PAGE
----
What you need to know
It seems that Microsoft Edge and Bing might be exempted from DMA regulation.
According to sources, neither service meets the threshold to warrant regulation by the European watchdog.
Companies listed as gatekeepers were given a grace period of six months to comply with the DMA, which is set to lapse in March 2024.
Microsoft and Google have already made elaborate plans to satisfy these requirements to avoid hefty fines and penalties.
Last September, the European Commission listed Microsoft alongside other tech giants as gatekeepers under the Digital Markets Act. The DMA has been in effect since November 2022 and is in place to foster better competition practices in digital markets and ensure consumers have more options.
Microsoft's broadly used services like Windows, Bing, and Edge caught the European watchdog's attention, ultimately leading it to include the company in its gatekeepers list. At the time, the tech giant argued that Bing hadn't hit the set thresholds to qualify as a gatekeeper, unlike its competitor, Google Search.
But as it now seems, the strict DMA regulations won't impact Microsoft's Bing and Edge services. As reported by Bloomberg, after looking into both services as part of a five-month-long investigation, which is set to end in February, the EU Commission determined they don't meet the threshold to warrant regulation as they are not dominant enough.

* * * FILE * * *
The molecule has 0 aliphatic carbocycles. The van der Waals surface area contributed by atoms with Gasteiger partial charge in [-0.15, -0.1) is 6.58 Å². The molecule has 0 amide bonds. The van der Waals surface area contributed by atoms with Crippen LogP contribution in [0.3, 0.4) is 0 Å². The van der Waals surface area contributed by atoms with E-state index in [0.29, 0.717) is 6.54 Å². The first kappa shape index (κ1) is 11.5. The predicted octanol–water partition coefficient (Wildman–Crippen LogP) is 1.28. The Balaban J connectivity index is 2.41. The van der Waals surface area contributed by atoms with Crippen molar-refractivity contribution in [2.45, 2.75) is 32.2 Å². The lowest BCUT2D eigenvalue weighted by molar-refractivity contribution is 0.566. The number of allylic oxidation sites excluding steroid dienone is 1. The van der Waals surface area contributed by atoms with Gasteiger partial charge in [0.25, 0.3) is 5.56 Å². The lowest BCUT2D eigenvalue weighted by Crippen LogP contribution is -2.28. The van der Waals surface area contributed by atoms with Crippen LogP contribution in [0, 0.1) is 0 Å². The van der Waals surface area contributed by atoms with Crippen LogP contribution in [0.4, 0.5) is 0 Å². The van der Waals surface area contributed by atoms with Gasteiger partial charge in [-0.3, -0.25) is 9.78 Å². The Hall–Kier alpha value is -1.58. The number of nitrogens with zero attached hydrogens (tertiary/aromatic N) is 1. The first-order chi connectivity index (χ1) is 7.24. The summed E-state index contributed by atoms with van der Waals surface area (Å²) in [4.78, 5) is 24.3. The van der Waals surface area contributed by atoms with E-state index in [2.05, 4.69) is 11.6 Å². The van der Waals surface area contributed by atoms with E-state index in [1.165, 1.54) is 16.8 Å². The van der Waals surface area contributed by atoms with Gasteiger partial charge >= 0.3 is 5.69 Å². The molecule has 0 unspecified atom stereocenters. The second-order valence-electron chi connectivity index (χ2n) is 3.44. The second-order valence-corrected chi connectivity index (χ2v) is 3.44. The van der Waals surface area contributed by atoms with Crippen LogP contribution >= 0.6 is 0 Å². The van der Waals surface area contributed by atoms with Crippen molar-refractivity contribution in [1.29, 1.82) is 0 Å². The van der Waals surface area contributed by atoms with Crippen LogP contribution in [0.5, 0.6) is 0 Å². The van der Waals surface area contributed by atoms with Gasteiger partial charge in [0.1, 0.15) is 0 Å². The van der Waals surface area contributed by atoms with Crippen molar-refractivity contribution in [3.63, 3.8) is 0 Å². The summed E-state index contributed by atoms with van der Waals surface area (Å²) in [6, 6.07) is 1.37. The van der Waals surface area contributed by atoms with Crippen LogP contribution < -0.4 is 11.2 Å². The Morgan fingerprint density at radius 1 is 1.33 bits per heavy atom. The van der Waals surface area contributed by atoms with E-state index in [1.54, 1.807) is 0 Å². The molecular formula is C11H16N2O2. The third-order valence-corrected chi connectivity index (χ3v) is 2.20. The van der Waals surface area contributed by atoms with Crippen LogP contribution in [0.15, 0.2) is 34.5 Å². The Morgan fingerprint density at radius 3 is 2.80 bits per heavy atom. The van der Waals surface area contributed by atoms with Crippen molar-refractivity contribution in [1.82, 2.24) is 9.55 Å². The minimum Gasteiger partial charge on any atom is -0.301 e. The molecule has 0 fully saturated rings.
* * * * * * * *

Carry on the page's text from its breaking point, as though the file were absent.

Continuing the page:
Admittedly, reports show that Bing's market share has stagnated despite the debut of Microsoft Copilot (formerly Bing Chat), which significantly contributed to Bing attaining 100 million daily active users. Microsoft stated that Bing's value would be negatively impacted if it's compelled to provide users access to rival search engines.
Companies featured in the gatekeeper list were given six months to comply with the DMA; failure to do so would attract hefty fines and penalties. One of the requirements by the Commission under the DMA is for the gatekeepers to ensure that their services are interoperable.
Microsoft and Google comply with the DMA
Last week, Google highlighted some of the elaborate measures it put in place to comply with the DMA, including letting users choose Bing and Edge as their default search engine and browser. This could potentially allow Microsoft to compete with Google for the search market share on an even playing field.
Microsoft has already put elaborate measures in place in compliance with the DMA too. The company announced that users in the European Economic Area can uninstall Microsoft Edge, disable Bing in Windows Search, and turn off the Microsoft News feed and ads in the Widgets Board on Windows 11.